Awards for military merit were typically given as block awards to entire units, not to individual soldiers.48 In the case of the plates given to Marcus Herennius, the constituto granted citizenship to certain members of the nineteen units listed on the plates—three cavalry brigades and sixteen cohorts.

In the case of diplomas given upon retirement, which for auxiliary soldiers occurred after twenty-six years of service,49 the diploma became a treasured reward. It also provided a standardized system of rewards. “One of the fundamental characteristics of the systems of reward is that they were equitable; that is not to say that equal treatment was given to all—it most certainly was not—but that equal treatment was given to equal people within like groups.”50 Provincial governors were required to regularly send lists to Rome of soldiers with special privileges. These names and information were presumably gathered and centralized in a specialized military archive.51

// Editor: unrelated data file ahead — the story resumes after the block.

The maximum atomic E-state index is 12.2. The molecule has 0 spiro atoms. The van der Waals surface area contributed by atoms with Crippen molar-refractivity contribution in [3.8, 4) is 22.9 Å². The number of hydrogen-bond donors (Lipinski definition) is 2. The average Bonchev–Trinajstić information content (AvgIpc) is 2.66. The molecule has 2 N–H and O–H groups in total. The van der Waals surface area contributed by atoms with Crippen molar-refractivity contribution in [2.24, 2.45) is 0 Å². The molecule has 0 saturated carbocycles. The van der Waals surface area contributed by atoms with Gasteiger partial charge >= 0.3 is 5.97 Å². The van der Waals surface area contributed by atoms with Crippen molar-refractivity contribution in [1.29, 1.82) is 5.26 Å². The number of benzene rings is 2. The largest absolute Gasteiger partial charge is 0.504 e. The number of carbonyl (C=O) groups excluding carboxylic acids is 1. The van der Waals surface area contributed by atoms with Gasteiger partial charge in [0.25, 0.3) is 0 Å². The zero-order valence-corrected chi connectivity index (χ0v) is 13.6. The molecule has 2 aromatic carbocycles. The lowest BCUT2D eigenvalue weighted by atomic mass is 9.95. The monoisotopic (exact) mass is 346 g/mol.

The Ancient Pattern of Backing Up Documents

Several legal systems in the ancient world used doubled or duplicated documents to back up and to preserve important texts. Doubled, sealed, witnessed documents are found written in Akkadian, Hebrew, Greek, and Latin, on clay, papyrus, parchment, and metal plates.52